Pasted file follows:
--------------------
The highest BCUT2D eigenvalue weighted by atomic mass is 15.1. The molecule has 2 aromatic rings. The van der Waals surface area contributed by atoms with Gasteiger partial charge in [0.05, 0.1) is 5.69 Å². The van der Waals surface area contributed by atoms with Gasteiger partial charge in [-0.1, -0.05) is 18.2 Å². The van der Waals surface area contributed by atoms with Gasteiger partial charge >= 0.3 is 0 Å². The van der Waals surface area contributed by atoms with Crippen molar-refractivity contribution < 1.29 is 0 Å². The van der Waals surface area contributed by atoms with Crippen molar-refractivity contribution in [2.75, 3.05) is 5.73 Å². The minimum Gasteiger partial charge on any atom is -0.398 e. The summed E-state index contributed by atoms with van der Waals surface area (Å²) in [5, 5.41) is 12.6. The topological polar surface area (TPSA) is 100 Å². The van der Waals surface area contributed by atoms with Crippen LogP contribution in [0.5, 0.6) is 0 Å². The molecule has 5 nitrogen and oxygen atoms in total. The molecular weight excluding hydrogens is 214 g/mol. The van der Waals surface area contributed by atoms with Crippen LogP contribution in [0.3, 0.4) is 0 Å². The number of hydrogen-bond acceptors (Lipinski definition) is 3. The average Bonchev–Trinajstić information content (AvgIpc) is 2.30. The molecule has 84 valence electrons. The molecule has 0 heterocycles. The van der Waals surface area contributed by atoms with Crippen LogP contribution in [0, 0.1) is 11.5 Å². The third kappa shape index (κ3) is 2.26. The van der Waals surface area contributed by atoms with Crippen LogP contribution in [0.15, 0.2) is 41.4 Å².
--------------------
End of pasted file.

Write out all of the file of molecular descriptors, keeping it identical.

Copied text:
The highest BCUT2D eigenvalue weighted by atomic mass is 15.1. The molecule has 2 aromatic rings. The van der Waals surface area contributed by atoms with Gasteiger partial charge in [0.05, 0.1) is 5.69 Å². The van der Waals surface area contributed by atoms with Gasteiger partial charge in [-0.1, -0.05) is 18.2 Å². The van der Waals surface area contributed by atoms with Gasteiger partial charge >= 0.3 is 0 Å². The van der Waals surface area contributed by atoms with Crippen molar-refractivity contribution < 1.29 is 0 Å². The van der Waals surface area contributed by atoms with Crippen molar-refractivity contribution in [2.75, 3.05) is 5.73 Å². The minimum Gasteiger partial charge on any atom is -0.398 e. The summed E-state index contributed by atoms with van der Waals surface area (Å²) in [5, 5.41) is 12.6. The topological polar surface area (TPSA) is 100 Å². The van der Waals surface area contributed by atoms with Crippen LogP contribution in [0.5, 0.6) is 0 Å². The molecule has 5 nitrogen and oxygen atoms in total. The molecular weight excluding hydrogens is 214 g/mol. The van der Waals surface area contributed by atoms with Crippen LogP contribution in [0.3, 0.4) is 0 Å². The number of hydrogen-bond acceptors (Lipinski definition) is 3. The average Bonchev–Trinajstić information content (AvgIpc) is 2.30. The molecule has 84 valence electrons. The molecule has 0 heterocycles. The van der Waals surface area contributed by atoms with Crippen LogP contribution in [0, 0.1) is 11.5 Å². The third kappa shape index (κ3) is 2.26. The van der Waals surface area contributed by atoms with Crippen LogP contribution in [0.15, 0.2) is 41.4 Å².